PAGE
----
Materials And Methods

Study design and patient population

A total of 63 children aged 2-10 years with history of RRI (defined as 6 or more RRIs in preceding year) were divided into treatment and control group in a 2:1 randomization. Children suffering from asthma were also included in both groups. The study was done in the city of Delhi in the months Aug-Jan. Children with diagnosed primary immune deficiency disorders or acquired immunodeficiency states, known systemic disease involving heart, liver, gastrointestinal tract and/or kidneys, receiving potential agents known to interfere with immune response and recent immunization within 3 months before randomization were excluded. Study was conducted with ethical principles according to Declaration of Helsinki

Treatment allocation

Pidotimod in a dose of 400 mg was administered as 7 ml of oral suspension twice daily for 15 days followed by once daily to complete 2 months, to the treatment group. Treatment was started on day 1 of current illness as add-on to standard treatment of respiratory infections. Treatment of asthma was continued in those who had asthma at the time of randomization.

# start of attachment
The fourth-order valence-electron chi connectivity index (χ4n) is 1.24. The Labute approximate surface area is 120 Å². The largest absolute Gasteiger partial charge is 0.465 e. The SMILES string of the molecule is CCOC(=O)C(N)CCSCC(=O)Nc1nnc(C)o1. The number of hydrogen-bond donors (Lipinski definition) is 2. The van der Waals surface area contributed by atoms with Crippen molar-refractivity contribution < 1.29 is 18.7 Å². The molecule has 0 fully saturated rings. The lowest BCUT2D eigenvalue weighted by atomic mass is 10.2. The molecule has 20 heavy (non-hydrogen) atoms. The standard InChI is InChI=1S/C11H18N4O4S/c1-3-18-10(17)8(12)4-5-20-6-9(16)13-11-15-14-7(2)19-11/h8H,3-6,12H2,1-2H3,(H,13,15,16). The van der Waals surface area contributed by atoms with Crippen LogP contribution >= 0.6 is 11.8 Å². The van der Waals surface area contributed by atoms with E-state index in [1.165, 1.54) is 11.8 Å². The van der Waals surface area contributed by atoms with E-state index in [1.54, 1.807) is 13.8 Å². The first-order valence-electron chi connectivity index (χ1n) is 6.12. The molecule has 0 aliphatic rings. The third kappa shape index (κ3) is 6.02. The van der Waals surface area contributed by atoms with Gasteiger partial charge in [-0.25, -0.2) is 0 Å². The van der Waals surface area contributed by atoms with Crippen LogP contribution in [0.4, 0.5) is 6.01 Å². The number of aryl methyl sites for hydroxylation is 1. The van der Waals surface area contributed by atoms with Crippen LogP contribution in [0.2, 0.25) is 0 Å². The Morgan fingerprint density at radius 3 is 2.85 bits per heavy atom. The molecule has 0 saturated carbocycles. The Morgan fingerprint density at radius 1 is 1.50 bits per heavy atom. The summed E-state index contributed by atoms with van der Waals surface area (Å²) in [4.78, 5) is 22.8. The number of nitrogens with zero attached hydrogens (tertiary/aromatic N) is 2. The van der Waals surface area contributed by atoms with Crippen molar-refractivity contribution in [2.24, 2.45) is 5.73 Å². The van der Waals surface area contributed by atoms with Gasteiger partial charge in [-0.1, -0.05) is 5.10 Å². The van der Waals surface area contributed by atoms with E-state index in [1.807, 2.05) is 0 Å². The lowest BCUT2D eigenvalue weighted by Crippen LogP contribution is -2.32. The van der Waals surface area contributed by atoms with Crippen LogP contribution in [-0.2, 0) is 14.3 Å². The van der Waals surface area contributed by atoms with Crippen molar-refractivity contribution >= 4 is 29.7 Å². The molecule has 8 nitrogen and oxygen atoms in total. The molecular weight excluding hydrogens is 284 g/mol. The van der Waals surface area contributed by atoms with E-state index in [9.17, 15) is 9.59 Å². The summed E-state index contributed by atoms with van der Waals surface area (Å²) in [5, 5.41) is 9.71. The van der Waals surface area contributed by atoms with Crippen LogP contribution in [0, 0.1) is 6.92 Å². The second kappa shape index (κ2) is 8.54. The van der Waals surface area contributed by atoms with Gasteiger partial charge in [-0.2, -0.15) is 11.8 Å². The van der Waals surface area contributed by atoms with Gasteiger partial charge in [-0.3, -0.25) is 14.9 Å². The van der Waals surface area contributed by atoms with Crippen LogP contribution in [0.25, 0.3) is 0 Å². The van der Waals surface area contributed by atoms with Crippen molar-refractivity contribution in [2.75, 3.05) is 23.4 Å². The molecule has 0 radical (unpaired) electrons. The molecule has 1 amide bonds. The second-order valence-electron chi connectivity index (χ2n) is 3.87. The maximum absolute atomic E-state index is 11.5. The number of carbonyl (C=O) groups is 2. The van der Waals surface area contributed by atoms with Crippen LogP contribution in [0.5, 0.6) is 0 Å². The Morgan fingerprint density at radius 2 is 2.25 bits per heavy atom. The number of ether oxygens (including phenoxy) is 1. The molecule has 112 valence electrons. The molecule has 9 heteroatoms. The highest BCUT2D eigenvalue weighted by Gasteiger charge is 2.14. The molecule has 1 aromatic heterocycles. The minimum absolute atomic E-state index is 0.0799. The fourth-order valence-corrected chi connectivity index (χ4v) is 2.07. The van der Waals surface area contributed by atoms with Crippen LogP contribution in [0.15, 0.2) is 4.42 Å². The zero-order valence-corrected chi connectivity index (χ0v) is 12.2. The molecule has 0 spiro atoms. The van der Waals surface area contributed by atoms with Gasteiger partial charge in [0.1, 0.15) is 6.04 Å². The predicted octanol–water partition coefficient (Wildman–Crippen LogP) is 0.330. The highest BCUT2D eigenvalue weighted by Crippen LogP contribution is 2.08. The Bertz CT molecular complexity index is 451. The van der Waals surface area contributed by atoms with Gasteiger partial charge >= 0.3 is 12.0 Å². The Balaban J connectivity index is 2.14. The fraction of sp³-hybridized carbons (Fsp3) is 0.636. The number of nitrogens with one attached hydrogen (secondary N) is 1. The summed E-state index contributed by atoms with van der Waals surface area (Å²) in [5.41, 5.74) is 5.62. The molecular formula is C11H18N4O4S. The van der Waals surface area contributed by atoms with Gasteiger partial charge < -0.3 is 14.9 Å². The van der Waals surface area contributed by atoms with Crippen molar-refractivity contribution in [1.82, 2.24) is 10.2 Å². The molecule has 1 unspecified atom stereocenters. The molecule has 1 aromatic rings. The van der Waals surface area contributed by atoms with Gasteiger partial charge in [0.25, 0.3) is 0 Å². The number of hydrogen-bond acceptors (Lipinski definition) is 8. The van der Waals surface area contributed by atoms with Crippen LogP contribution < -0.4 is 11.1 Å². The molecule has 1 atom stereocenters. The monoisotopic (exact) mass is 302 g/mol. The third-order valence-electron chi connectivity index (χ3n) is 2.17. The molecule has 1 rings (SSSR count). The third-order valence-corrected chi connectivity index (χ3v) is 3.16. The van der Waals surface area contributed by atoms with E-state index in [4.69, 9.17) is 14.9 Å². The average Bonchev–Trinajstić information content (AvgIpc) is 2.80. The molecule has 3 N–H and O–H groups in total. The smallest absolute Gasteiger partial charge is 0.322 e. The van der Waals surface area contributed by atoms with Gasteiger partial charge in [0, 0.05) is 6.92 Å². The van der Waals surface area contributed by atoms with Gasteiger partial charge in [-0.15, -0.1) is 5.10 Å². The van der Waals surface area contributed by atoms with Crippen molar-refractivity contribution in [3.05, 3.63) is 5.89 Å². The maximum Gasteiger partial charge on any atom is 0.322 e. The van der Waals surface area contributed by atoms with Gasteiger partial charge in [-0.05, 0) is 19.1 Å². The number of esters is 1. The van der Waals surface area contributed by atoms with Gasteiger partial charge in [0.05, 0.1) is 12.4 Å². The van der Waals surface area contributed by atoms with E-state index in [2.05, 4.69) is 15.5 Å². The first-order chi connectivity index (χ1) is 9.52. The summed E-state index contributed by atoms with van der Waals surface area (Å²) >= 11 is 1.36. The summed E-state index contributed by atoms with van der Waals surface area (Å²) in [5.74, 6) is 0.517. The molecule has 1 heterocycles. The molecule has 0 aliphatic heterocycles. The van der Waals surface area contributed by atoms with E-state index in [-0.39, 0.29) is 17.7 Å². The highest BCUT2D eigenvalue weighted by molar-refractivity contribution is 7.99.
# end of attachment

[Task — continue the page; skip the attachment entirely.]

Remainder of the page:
After treatment of 60 days, patients were followed up at monthly intervals for total 6 months to determine the frequency of RRIs. In these 6 months, patients were asked to report any symptoms suggestive of respiratory infection. Besides, they were asked to report any untoward symptoms to document side-effects with treatments.

Outcomes Assessed

Reduction in recurrence of respiratory infections in 6-month post-treatment period and comparison to pre-treatment frequency was the main outcome assessed in this study. Secondary outcome was safety assessment.

Statistical analysis

The data was analysed using SPSS software for windows version 10. Continuous data was presented as mean and standard deviation and was compared using student’s t test. Categorical data was presented as frequency and percentages and was compared using chi square tests. P value <0.05 was considered significant.